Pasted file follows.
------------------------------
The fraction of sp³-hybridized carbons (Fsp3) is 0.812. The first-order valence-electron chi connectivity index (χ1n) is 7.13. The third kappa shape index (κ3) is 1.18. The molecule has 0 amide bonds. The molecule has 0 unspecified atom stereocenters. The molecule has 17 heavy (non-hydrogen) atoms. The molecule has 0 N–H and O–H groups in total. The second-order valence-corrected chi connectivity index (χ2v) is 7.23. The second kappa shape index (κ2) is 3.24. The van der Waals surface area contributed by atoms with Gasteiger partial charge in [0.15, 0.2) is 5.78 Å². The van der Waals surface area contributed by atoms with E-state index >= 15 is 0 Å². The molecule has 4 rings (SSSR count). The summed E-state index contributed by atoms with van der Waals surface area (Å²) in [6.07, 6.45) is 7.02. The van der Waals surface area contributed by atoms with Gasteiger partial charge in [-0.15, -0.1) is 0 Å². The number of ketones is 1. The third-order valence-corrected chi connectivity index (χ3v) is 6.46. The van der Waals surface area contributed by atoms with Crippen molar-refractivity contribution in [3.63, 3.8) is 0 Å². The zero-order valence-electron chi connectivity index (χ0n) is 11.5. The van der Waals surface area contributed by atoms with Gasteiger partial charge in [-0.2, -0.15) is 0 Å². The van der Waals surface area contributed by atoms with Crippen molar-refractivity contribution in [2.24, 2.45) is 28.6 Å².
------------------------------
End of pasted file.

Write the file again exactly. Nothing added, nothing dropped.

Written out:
The fraction of sp³-hybridized carbons (Fsp3) is 0.812. The first-order valence-electron chi connectivity index (χ1n) is 7.13. The third kappa shape index (κ3) is 1.18. The molecule has 0 amide bonds. The molecule has 0 unspecified atom stereocenters. The molecule has 17 heavy (non-hydrogen) atoms. The molecule has 0 N–H and O–H groups in total. The second-order valence-corrected chi connectivity index (χ2v) is 7.23. The second kappa shape index (κ2) is 3.24. The van der Waals surface area contributed by atoms with Gasteiger partial charge in [0.15, 0.2) is 5.78 Å². The van der Waals surface area contributed by atoms with E-state index >= 15 is 0 Å². The molecule has 4 rings (SSSR count). The summed E-state index contributed by atoms with van der Waals surface area (Å²) in [6.07, 6.45) is 7.02. The van der Waals surface area contributed by atoms with Gasteiger partial charge in [-0.15, -0.1) is 0 Å². The number of ketones is 1. The third-order valence-corrected chi connectivity index (χ3v) is 6.46. The van der Waals surface area contributed by atoms with Crippen molar-refractivity contribution in [3.63, 3.8) is 0 Å². The zero-order valence-electron chi connectivity index (χ0n) is 11.5. The van der Waals surface area contributed by atoms with Gasteiger partial charge in [-0.2, -0.15) is 0 Å². The van der Waals surface area contributed by atoms with Crippen molar-refractivity contribution in [2.24, 2.45) is 28.6 Å².